10. The majority's reading of Rorie seems slightly misleading. In note 10 of the court's opinion, the majority claims that “when all the alleged conduct in [the decision] is accurately listed, [the decision], if anything, highlight[s] the insufficiency of Mendoza's evidence.” The only conduct at issue in Rorie is the conduct I list in the text of my opinion: the plaintiff alleged that her manager patted her on the back, brushed up against her, and told her that she smelled good. In note 10 of the court's opinion, the majority attempts to “reveal” the “actual” facts at issue in Rorie when it suggests that, in addition to the facts I list, the court also relied heavily on findings that the manager placed a “telephone call to plaintiff's home-asking her to go swimming and if she ‘had heard rumors about a co-worker's penis' and stat[ed] that she ‘looked better in the UPS uniform than other women.’ ” Ante at 1252-53 n. 10. The court in Rorie, however, did not rely on these “additional” allegations to support its conclusion that plaintiff's allegations of the manager patting her on the back, brushing up against her, and telling her that she smelled good were enough to present a jury question as to hostile environment. The court specifically found that the “additional” allegations that the majority cites today fell outside of the 180 day period within which the plaintiff filed her compliant with the EEOC, and thus could not be considered by the court in any way other than to “provide relevant background to later discriminatory acts.” Rorie, 151 F.3d at 761. The Rorie court wrote:UPS argues that the only allegations falling within the 180-day period are McFadden's comments about Rorie smelling good, patting her on the back, and brushing up against her. UPS contends that these actions are insufficient to support a hostile environment claim because McFadden was seldom in [the place where Rorie worked]․ UPS also contends that Rorie failed to complain of McFadden's conduct. We disagree.In September 1995, McFadden telephoned Rorie at home. During their conversation, McFadden asked Rorie if she would like to go swimming and whether she had heard the rumors about a co-worker's penis size. She declined the swimming invitation. During the same conversation, Rorie complained to McFadden about a female co-worker's attitude toward her. McFadden told her it was because Rorie looked better in the UPS uniform than the other woman․While we concede that the facts of this case are on the borderline of those sufficient to support a claim of sexual harassment, we cannot say that a supervisor who pats a female employee on the back, brushes up against her, and tells her she smells good does not constitute sexual harassment as a matter of law. Recognizing that the September 1995 conversation falls outside of the 180-day period, we believe that, at the very least, McFadden's comments suggest that his later behavior presents a jury question as to hostile environment.Rorie, 151 F.3d at 761-62 (emphasis added). The proposition for which I cite the case, therefore, remains undisputed. The Eighth Circuit has found that a plaintiff who alleged that her manager patted her on the back, brushed up against her, and told her that she smelled good had alleged conduct severe or pervasive enough to create a jury question as to hostile environment. Mendoza's allegations unquestionably go beyond the conduct at issue in Rorie. Therefore, other circuits have found conduct that is less egregious than that alleged by Mendoza to be sufficiently severe or pervasive to survive a motion for judgment as a matter of law.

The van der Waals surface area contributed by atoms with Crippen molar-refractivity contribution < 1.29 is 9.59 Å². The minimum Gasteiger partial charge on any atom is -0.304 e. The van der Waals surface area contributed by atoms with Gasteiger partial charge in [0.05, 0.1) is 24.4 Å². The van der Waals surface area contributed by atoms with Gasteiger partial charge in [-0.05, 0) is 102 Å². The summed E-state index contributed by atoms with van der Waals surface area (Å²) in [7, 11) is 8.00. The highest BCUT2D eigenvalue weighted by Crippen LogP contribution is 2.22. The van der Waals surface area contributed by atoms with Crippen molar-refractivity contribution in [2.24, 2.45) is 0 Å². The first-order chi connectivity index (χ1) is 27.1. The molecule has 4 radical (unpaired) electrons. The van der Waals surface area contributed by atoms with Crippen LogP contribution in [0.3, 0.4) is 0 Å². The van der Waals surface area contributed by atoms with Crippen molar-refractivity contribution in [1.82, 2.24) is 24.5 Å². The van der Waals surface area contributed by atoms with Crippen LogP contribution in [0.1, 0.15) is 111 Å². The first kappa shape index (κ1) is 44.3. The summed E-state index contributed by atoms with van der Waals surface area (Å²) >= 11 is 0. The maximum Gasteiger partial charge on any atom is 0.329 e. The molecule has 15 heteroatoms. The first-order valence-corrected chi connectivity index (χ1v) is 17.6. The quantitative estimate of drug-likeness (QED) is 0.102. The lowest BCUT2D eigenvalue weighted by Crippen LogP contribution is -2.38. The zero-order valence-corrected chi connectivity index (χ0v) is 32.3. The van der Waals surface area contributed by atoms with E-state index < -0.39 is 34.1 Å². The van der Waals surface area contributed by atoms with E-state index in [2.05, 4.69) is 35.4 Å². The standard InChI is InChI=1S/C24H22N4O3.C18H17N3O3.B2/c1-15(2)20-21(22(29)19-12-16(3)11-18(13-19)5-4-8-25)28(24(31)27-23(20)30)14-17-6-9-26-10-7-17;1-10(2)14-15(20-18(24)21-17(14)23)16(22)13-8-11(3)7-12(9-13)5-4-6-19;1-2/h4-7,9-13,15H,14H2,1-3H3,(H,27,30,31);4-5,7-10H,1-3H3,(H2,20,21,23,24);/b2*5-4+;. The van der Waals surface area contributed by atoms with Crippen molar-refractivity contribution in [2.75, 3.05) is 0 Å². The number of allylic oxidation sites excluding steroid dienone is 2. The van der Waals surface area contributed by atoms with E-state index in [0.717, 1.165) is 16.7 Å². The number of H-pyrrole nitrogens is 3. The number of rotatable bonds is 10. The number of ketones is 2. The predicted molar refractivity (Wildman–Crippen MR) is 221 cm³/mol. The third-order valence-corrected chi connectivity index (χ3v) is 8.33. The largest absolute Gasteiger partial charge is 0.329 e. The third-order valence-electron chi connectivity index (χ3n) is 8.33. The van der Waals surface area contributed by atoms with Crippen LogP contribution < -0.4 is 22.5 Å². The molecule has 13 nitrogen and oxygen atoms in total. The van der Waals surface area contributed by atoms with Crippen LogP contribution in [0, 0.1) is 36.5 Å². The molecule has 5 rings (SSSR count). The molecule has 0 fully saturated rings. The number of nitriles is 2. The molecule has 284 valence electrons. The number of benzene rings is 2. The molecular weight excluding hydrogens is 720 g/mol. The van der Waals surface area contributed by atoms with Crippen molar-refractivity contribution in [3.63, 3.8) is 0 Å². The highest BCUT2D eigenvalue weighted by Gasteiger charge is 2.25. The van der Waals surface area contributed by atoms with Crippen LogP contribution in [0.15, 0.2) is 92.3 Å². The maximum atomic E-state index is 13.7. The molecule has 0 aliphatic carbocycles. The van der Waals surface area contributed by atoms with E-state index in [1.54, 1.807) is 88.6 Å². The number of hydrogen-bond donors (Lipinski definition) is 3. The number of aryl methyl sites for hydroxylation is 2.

11. We also become more vulnerable to the charge that in deciding whether the “reasonable person” would find alleged instances of workplace harassment to be sufficiently severe or pervasive to alter the conditions of employment, we are in fact adopting the perspective of the “reasonable harasser,” and systematically excluding the experiences of the victims of sexual harassment. See Kathryn Abrams, “Gender Discrimination and the Transformation of Workplace Norms,” 42 Vand. L.Rev. 1183, 1203 (1989); Susan Estrich, “Sex at Work,” 43 Stan. L.Rev. 813, 820 (1991); see also, Ellison v. Brady, 924 F.2d 872, 879 (9th Cir.1991) (“a sex-blind reasonable person standard tends to be male-biased and tends to systematically ignore the experiences of women”); Rabidue v. Osceola Refining Co., 805 F.2d 611, 626 (6th Cir.1986) (“[U]nless the outlook of the reasonable woman is adopted, the defendants as well as the courts are permitted to sustain ingrained notions of reasonable behavior fashioned by the offenders.”) (Keith, J., concurring in part and dissenting in part). This case is a perfect example. Mendoza is certainly not a woman of Victorian sensibilities who was uninitiated in the often boorish ways of working-class employment. Before going to Borden she worked for years as a cocktail waitress, a job that one imagines could not be staffed with those who possess the most delicate of constitutions. If Mendoza found her harassment at Borden to be severe and pervasive, then it is likely that our objective reasonable person, who has probably never had to serve drinks to a gaggle of besotted, leering males, would feel similarly.